The reels are always spinning in the gambling industry, and “The Double Down” is here every Friday to catch you up on all of the week’s biggest news. Sports Handle’s “Get a Grip” rounds up everything on the sports betting side, and US Bets provides the best of the rest: brick-and-mortar happenings, online casino developments, poker headlines, and more. So pull up a chair, crunch the numbers, and slide forward another stack of chips.
Who owns the $2 billion ticket?
Remember that $2.04 billion Powerball lottery drawing in November, which saw a single winning ticket sold in California?
In February, the California Lottery revealed the winner to be a man named Edwin Castro, who had elected to take the $997.6 million lump sum payment, leaving him with a tidy $628.5 million after taxes. But as the Daily Mail has now reported, another California man, Jose Rivera, objects to Castro’s claim and is taking it to the courts.
So who is the true winner of the slightly-over-$2-billion-or-slightly-under-$1-million jackpot?
According to the California Lottery … yeah, it’s Castro, like the lottery said all along, case closed.
Rivera alleges that he purchased the winning ticket at Joe’s Service Center in Altadena on Nov. 7, and a man he identifies as “Reggie” stole the ticket from him. This Reggie refused to give the ticket back and supposedly threatened to destroy it if Rivera didn’t agree to split the winnings.
In the lawsuit Rivera filed, Castro and Reggie are two different people, and both, along with the California Lottery, are named as defendants. The lottery says the claims verification process includes viewing store surveillance footage of the ticket being purchased, and that, no way, Jose, you aren’t on it.
The California Lottery said in a statement: “When it comes to the vetting process for big winners, California Lottery has the utmost confidence in its process for doing so. California Lottery remains confident that Edwin Castro is the rightful winner of the $2.04 billion prize stemming from the Powerball drawing in November of 2022.”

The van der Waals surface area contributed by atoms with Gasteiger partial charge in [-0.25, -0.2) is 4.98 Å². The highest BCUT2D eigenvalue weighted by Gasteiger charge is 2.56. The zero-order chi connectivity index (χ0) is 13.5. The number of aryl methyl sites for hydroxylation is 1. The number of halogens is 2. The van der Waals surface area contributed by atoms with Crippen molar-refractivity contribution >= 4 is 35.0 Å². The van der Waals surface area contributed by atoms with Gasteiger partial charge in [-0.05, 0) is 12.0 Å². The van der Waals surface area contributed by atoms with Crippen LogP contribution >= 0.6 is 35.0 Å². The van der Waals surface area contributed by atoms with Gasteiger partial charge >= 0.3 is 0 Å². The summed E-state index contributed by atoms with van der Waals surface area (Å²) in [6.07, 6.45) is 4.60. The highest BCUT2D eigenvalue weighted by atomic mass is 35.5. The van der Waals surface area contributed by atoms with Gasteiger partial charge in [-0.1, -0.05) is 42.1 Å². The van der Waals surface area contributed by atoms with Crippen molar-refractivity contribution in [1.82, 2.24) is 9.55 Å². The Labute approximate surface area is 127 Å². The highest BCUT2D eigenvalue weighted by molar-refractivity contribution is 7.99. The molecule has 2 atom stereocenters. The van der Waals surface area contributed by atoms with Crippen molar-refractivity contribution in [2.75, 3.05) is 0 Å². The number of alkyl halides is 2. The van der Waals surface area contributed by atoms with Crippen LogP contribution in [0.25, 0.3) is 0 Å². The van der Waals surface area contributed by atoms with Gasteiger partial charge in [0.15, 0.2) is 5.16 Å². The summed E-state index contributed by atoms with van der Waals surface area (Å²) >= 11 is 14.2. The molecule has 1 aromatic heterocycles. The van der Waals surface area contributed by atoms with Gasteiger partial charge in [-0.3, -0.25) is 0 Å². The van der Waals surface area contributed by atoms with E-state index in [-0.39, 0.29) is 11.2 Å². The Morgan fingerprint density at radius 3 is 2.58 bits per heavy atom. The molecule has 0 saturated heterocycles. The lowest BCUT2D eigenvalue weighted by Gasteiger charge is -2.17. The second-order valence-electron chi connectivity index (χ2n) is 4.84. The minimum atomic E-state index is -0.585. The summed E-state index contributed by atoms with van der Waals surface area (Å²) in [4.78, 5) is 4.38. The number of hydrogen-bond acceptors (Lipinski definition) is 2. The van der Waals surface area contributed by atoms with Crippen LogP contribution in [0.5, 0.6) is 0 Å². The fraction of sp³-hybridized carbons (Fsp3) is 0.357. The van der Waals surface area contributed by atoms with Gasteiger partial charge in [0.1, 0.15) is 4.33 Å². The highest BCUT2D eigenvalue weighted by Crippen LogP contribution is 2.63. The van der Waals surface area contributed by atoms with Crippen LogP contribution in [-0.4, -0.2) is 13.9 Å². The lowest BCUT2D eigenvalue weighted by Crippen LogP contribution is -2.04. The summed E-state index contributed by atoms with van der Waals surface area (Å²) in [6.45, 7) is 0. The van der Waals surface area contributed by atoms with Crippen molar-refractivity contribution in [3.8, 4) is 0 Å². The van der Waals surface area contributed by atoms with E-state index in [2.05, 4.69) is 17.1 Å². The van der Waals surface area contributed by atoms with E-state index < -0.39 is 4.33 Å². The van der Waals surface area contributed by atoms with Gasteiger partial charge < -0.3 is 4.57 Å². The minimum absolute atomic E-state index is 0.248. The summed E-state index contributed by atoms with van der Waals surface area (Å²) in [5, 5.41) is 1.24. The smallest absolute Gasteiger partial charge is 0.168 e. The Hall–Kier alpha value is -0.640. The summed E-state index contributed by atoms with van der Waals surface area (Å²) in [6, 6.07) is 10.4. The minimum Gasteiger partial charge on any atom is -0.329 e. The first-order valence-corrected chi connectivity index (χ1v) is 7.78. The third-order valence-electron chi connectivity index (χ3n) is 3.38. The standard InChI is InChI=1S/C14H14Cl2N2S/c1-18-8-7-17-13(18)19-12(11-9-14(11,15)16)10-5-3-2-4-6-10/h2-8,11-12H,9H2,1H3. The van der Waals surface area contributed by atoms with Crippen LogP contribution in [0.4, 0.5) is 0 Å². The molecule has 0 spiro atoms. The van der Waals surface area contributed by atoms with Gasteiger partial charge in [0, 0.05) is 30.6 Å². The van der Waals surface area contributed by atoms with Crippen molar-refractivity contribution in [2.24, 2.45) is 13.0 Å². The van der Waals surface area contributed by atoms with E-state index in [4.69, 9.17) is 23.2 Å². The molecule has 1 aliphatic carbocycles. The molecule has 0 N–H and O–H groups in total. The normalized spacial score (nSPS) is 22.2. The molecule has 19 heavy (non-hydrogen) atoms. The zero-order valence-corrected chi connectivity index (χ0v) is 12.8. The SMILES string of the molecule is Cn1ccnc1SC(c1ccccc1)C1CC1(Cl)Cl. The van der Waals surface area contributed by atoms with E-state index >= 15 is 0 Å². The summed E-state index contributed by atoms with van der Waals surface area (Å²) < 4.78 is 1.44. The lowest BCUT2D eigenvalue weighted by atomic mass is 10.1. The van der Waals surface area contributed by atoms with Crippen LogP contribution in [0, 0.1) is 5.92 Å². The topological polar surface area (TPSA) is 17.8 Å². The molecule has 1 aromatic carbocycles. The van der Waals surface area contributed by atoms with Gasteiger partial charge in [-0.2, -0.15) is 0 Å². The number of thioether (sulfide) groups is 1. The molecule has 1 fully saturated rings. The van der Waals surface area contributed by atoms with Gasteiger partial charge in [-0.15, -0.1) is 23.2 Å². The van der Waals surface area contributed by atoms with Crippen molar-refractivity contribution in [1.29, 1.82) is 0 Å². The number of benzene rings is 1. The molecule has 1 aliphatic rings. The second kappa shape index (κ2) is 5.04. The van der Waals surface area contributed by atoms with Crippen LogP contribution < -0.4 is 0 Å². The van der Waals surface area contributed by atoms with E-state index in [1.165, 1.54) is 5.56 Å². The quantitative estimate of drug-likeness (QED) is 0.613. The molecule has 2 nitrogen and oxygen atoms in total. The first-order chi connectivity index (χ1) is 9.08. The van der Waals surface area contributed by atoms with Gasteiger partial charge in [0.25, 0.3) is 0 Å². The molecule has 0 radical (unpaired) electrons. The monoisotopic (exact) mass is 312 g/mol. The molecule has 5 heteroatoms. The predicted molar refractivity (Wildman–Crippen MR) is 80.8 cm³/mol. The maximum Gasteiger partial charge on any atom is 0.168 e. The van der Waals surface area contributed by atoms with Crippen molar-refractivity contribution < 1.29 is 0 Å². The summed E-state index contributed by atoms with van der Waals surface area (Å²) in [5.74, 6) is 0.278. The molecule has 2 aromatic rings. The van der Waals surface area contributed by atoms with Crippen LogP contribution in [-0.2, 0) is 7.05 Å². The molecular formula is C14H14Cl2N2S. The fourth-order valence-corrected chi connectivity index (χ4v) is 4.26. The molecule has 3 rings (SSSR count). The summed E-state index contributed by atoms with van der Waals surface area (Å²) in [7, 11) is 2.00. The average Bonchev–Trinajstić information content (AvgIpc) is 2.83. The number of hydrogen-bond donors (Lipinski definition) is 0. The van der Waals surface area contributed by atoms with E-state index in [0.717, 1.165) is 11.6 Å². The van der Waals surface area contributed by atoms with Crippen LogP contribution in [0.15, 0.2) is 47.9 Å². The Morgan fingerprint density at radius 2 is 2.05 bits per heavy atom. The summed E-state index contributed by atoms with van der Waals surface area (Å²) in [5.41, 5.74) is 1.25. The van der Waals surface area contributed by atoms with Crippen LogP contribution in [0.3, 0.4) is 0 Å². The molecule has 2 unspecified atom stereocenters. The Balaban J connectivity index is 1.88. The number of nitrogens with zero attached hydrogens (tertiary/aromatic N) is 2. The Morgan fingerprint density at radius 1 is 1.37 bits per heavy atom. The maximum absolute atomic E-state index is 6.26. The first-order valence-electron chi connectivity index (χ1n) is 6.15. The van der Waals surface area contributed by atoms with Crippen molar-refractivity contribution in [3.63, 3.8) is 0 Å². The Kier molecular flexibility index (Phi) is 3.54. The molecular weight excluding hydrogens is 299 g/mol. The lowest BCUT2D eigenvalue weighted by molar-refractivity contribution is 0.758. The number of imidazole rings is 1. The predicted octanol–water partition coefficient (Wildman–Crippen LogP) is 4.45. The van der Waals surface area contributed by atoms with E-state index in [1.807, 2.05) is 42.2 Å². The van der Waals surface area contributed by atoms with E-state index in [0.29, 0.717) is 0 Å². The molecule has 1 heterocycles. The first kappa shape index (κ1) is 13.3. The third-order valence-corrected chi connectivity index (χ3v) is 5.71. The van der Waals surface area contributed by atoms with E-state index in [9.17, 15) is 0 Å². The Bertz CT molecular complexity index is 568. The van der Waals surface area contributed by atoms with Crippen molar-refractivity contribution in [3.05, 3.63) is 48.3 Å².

A worker at Joe’s Service Center told the Daily Mail that Rivera “is crazy” — a slightly less formal and politically correct version of the lottery’s statement, but a more direct and succinct explanation.
This week on Gamble On …
Every Thursday, US Bets drops a new episode of the Gamble On podcast, and this week’s welcomed National Council on Problem Gambling Executive Director Keith Whyte for a wide-ranging discussion to kick off Problem Gambling Awareness Month. Among the topics covered was the push away from individual state helplines and toward a centralized national number:
“In 1995, setting up your own state helpline number was a great idea. … In 2023, requiring an operator to list your number and 25 other different numbers is a bad idea. It actually hurts people trying to get help.”
— @TheKeithWhyte1, on the national move toward 800-GAMBLER: https://t.co/AHE0DiZbdm pic.twitter.com/wSWrgudeQE
— US Bets (@US_Bets) March 3, 2023
Another convo with Keith
Dear Keith: Do I Have A Gambling Problem?
CDC Study Says Secondhand Smoke Plagues Casinos, Even In Non-Smoking Areas
Blast from the past
The History Of Historical Horse Racing
Great Wolf Lodge-ing a complaint
Gambling + Indoor Waterpark + Texas = Someone From Hell Bucking For A Raise
Whole buncha busts
Is Michigan A Hotbed For Illegal Casinos?
Raven about jai alai
Ray Lewis Joins Board Of World Jai Alai League
Rocky Mountain RG